amount of weight retention.  The bullet has a traditional lead core and a copper jacket. Where it differs is that Federal states they have, "electrochemically" bonded the core of the bullet with the jacket, ensuring they do not separate during the expansion process.  Additionally, they internally skive the exposed lead core tip of the bullet.  For all of you non-bullet geeks out there, this means there are small cuts on the inside of the jacket near the tip of the bullet that pre-program its opening and expansion.  The bullet is a boat tail profile and has a ballistic coefficient in .223 62 grain of .31 and in 308 165 grain of .446!  The gold standard in 308 in ballistic coefficient is the 168 grain Sierra MatchKing is only slightly higher at .464 BC.

Federal Fusion @ 200 yards
The MSR Cartridge 
While Federal offers a complete line of Fusion in rifle, and now some handgun ammo, they specifically designed the MSR line cartridge for use in modern sporting rifles.  This is the polite way to say assault rifle or AR platform.  The cartridge itself is military style primed and works with free floated firing pins.  Federal also states they use a clean, fast burning powder to boost velocity in shorter rifle barrels. There is a bit more that goes into this cartridge, so for further details on it I suggest you head over the Federal's website and get it directly from the source.  

Federal Fusion @ 200 yards
By far the best part of testing any new cartridge.  As I wanted to use both the .223 and .308 Fusion in my AR platforms, I loaded up on both the 62 grain .223 and 165 grain 308 rounds.

I sighted in two separate AR15s to the 62 grain bullet and cycle tested over 100 rounds of the
ammunition between the two rifles. During the testing there were no malfunctions and the ammo ran smoothly through the rifles.  Accuracy was sub MOA on one rifle, and just over on the other at 100 yards.  The AR15s were a Colt SP1 Sporter, and custom build rifle with a 16 barrel featuring a RGuns upper assembly and Palmetto State Armory lower.  The SP1 had the greater accuracy of the two.

I next shot the Fusion through my AR10 over the course of several outings to the range.  I put over 60 rounds through the rifle and again experienced no malfunctions, head stamping, or any other indications of cycling issues. I have seen some metering issues with other ammo before and did not find any here.  What impressed me most was the accuracy.  MOA at 100 hundred and near Sub MOA at 200 yards!  This ammunition seemed to be made for my rifle. Alos, the 165 grain bullet drop was perfectly matched to my Nikon M308 with a BDC built for the 168 grain built.  I was easily hitting an 18 inch target at 400 yards just by holding the correct drop dot.  The AR10 tested was a custom built with an 18 inch free floated barrel by Black Hole Weaponry, and a DPMS upper and lower.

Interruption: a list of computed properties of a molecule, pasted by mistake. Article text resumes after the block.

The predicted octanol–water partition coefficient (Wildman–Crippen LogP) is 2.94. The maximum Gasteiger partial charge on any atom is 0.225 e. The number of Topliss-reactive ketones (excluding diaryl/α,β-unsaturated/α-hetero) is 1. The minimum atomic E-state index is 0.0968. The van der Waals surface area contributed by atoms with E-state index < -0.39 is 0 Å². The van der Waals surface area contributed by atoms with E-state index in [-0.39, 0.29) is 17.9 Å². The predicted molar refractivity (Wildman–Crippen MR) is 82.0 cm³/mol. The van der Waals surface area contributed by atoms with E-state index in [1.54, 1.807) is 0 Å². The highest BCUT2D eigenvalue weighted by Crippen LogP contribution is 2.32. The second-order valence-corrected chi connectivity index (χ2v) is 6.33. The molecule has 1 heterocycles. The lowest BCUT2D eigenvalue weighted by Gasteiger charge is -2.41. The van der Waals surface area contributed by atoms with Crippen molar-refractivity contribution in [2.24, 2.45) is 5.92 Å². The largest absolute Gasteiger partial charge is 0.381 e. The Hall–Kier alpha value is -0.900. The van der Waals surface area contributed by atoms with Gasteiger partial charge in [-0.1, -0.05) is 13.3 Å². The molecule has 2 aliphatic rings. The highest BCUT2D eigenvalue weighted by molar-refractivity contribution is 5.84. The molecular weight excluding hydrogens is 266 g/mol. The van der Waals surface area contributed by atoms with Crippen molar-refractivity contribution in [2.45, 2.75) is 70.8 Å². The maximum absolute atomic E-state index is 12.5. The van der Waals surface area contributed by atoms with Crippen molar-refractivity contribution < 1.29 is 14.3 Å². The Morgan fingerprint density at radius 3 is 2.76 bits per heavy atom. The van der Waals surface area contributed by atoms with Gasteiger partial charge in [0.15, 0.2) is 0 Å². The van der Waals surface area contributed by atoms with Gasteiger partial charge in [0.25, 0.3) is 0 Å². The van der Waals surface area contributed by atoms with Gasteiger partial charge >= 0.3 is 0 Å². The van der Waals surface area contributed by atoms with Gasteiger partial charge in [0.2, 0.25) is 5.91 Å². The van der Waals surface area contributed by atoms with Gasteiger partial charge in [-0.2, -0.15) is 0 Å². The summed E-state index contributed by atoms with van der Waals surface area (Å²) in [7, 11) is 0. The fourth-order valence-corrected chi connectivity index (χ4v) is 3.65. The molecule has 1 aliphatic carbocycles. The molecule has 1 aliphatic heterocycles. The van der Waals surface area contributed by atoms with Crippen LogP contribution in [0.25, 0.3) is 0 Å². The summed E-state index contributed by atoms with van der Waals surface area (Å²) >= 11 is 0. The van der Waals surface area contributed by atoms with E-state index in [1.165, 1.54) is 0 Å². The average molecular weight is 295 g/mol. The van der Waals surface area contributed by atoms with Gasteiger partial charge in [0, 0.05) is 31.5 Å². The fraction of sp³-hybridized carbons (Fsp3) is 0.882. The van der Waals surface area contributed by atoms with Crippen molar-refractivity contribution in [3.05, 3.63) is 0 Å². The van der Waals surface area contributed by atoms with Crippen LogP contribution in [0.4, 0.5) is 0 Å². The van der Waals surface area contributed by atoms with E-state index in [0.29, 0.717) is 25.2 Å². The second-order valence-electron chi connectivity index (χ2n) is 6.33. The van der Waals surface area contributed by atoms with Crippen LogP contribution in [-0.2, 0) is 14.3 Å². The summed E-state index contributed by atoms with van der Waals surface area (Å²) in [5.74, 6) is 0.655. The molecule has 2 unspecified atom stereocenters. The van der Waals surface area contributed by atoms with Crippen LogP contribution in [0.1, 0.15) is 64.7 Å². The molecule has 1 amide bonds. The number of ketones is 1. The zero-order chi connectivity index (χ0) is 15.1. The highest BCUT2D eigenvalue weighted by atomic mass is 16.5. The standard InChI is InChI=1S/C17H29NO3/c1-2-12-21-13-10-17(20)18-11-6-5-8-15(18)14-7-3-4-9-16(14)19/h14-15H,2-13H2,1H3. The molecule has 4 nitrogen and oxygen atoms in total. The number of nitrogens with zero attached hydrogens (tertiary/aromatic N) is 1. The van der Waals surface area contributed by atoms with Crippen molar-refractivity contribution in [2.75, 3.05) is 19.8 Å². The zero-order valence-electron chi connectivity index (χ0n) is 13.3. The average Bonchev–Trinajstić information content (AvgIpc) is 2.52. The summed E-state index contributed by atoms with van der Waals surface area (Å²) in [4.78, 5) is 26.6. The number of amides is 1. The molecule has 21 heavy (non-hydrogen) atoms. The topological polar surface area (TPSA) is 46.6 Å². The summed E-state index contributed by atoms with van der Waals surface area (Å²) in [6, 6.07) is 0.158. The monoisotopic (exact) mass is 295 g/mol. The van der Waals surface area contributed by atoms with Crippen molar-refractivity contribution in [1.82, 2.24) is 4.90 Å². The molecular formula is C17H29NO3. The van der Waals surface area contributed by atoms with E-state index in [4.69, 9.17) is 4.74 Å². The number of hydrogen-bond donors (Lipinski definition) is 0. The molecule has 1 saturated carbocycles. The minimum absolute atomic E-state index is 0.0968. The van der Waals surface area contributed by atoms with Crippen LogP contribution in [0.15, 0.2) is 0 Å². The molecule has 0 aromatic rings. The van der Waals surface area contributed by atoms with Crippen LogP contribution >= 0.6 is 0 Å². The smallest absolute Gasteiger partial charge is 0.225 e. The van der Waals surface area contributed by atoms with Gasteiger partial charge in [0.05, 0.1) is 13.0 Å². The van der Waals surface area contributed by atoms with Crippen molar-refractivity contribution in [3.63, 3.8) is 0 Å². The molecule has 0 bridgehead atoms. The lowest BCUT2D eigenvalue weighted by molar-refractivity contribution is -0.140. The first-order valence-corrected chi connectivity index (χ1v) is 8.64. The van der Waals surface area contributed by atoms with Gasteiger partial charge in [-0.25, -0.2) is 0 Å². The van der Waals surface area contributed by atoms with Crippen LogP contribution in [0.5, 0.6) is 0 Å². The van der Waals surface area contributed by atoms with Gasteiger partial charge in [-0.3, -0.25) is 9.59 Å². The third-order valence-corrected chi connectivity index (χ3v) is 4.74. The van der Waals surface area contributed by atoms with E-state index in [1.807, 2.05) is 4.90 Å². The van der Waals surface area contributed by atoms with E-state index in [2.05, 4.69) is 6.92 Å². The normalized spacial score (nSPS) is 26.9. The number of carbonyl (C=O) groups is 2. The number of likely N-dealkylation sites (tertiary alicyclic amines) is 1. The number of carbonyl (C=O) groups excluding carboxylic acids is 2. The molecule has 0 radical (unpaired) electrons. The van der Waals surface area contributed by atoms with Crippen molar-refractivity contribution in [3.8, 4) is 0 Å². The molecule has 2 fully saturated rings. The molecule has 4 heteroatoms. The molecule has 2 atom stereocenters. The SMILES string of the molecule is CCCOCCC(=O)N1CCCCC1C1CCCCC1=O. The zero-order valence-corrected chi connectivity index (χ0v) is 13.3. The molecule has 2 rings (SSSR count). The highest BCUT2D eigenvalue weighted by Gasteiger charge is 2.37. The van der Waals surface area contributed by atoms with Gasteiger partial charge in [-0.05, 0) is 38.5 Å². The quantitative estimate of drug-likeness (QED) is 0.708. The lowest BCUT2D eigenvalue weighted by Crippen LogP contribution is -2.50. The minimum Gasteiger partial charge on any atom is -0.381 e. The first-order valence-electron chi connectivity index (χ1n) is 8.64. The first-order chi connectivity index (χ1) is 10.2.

Field Testing

Coyote taken with Federal Fusion MSR 223 62 grain
Many people talk about ballistic gelatin tests, but I prefer the real thing: actual hunting situations.  I put 20 rounds in mag of the SP1 and headed out with the call box to try to find some coyotes.  I was in luck on my first outing and after several calling stands I had a nice pair of coyotes running into the caller.  The shot was at 70 yards and the coyote was on a trot directly toward the caller. I hit the dog a little farther back than I would have like to, but it knocked him over and he didn't get back up.  Later I found the bullet had entered and exited the coyote, with the exit hole larger than the entrance.  I was convinced these would be my new all-around predator calling round.

Mule deer taken with Federal Fusion 308 @ 162 yards
I had to wait a bit long for deer season to role around in Colorado to further test the 165 308. On the first day of the hunt I was sitting up in a rock pile enjoying my thermos full of coffee when a little buck popped up at 199 yards.  An easy shot for sure, and after setting down my coffee, I lined up on him and took the shot. He tumbled over backwards and could not rise, a 308 hole through his chest.  It was quick and humane.  Upon skinning him I found again the bullet had exited with a hole slightly larger than the entrance.

Exit hole after passing through a shoulder
The next day I had a new hunter with me and we were on the prowl for a buck for her.  After a hike up one of the tallest mountains in the area, we found a beautiful buck bedded above us.  He stood for a shot and at 162 yards the new hunter dropped him with a front shoulder shot from my AR10.  The bullet had entered one shoulder and exited the other.  There was clearly more expansion on this exit hole.  This buck was very large and again he never took a step after the hit- just dropped in his tracks. During skinning and butchering I did not find any bullet fragments that would indicate the bullet broke apart.

A large bobcat taken with Fusion MSR 223

The Federal Fusion round is an excellent choice for anyone wanting to hunt with an MSR, or a traditional hunting rifle.  It is accurate, expands, and retains it weight.  Overall it's devastating on game.  I am sold, and plan to use it for all of my MSR hunting situations from predator, to medium sized game, up to Elk.